What you need to know about your first meet and greet with an independent worker

Aged Care, Disability November 28, 2019

Mable’s flexible, transparent model of finding and engaging support provides clients with ultimate control over the support they choose. But as you’re making the choices, it’s important to recognise that with that choice comes certain responsibilities. One of these is setting the right expectations when you meet any potential support workers. Here’s how you do it.


Many independent support workers using the Mable platform will offer the first hour of support free for the purposes of a ‘meet and greet’. While these meetings are often an informal chat to explain the role and discover if you have common interests, they’re also a crucial opportunity to set out your expectations for how you would like to work together. Essentially, it is just like an ‘interview’, and like in any interview, both parties need to make sure they are comfortable with the arrangements of the job before you proceed. It is a good idea to meet in a public place when meeting a new support worker.

Before you decide whether you and your chosen independent support worker are a good ‘fit’, it’s important to be really clear and specific about what you will require of them during your time together. This will also give the support worker an opportunity to ask questions and decide whether they’re able – and willing – to do the tasks required.


Are they qualified for the job?


Support workers on Mable need to provide certain qualifications and evidence of relevant experience in order to offer particular services via the platform. For example, someone offering personal care will need to have a Certificate 3 or 4 in Aged Care or Disabilities, or other relevant qualifications or experience. But there are also specific skill sets within this – such as medication management, or use of a hoist – that require additional training or expertise. We recommend creating a list of the duties involved in your day to day support requirements and going through these one by one with your support worker. It’s also appropriate to ask them to bring copies of any relevant qualifications and references with them for you to review at your first meeting.

Are you both clear on the duties that are required?

Once you know your chosen support worker is able and qualified to perform the duties of the job, it’s still important to be really specific about your expectations of what those duties will involve. Even if the tasks don’t require a specific skill set, it pays to be really specific about your views of what they should encompass. Cleaning and domestic assistance is a good example, as they’re both broad terms which can be interpreted in different ways. Some support workers might be happy to perform light housework duties like dusting or washing up, but are not comfortable climbing a ladder to clean your windows. Similarly, if you’re engaging someone for social support, do you expect that they will provide you with transport or are you happy to spend time together at home? This conversation will also allow your support worker to voice any concerns about what’s expected, or set their own boundaries when it comes to what they are willing to do as part of the job.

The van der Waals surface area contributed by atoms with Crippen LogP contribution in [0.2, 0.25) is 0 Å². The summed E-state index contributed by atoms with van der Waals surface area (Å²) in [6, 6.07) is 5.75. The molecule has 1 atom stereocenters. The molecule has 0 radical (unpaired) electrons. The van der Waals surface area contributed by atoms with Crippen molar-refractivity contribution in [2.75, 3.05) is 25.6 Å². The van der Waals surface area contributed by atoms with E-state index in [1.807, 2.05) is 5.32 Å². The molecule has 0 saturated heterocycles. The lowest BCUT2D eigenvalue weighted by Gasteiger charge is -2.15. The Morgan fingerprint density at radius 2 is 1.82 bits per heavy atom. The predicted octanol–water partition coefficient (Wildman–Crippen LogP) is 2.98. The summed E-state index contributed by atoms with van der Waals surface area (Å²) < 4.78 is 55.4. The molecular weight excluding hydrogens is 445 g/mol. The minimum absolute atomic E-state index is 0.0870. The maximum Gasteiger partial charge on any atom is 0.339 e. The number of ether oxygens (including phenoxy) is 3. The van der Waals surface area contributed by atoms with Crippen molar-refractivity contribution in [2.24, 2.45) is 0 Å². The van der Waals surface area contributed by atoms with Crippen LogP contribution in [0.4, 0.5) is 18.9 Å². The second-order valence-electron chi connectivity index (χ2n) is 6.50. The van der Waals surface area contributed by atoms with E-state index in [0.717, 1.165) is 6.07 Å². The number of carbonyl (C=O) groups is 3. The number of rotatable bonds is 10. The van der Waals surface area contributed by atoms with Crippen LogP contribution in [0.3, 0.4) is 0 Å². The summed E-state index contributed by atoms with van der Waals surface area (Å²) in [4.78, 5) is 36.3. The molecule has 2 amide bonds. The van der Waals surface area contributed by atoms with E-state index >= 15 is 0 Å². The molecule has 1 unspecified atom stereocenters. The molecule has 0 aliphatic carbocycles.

The Mable platform provides helpful categories and definitions to help you to break down the types of work provided on the platform. For example, social support and domestic assistance categories are outlined below.

Activities, Outings & Community Access

Accompanying clients to activities of their choice, including social or community related activities.

Home Maintenance

Minor repairs in homes such as changing light bulbs, changing batteries in smoke detectors, minor repairs to furniture, cupboard doors etc.

Companionship

Providing social support to Clients in their home

Light Gardening

Light gardening, including weeding, cutting lawns, planting and clearing small plants from gardens.

Light Housework

Light housework, including vacuuming, dusting, cleaning bathrooms and toilets; and washing floors.

Meal Preparation

Assisting with meal preparation for someone with NO specific swallowing or chewing requirements or complex diets.

Personal Assistant (Admin)

General administrative tasks, including writing letters, posting mail and other administrative assistance.

Shopping

Either accompanying a Client to the shop or shopping for them in accordance with Client needs.

Sports and Exercise

Assisting a person with community sports, fitness and daily exercise

Provide Transport

Transporting Client in either their car or the client’s car


You can find more details for each support category on Mable by clicking the “About” icon. Use these as a basis to create your own list of services – which will then be set out in your Mable agreement.

Set it out in writing


This is where your Mable agreement comes in. Once you’ve decided on your chosen support worker, and you are comfortable that you have a shared understanding of what’s involved in the job, your support worker will then create an agreement that clearly sets out the details of your arrangement. Once this has been created, you will have an opportunity to review it and provide your approval prior to any work commencing. The more specific your agreement, the greater chance you have of avoiding any awkward conversations once you start working together. For more information and tips on understanding your Mable agreement, click through here.


Want to know more about how you can make the most of your first meeting? Click through here. Or if you’re still on the lookout for that perfect support worker for you, have you considered posting a job? (link)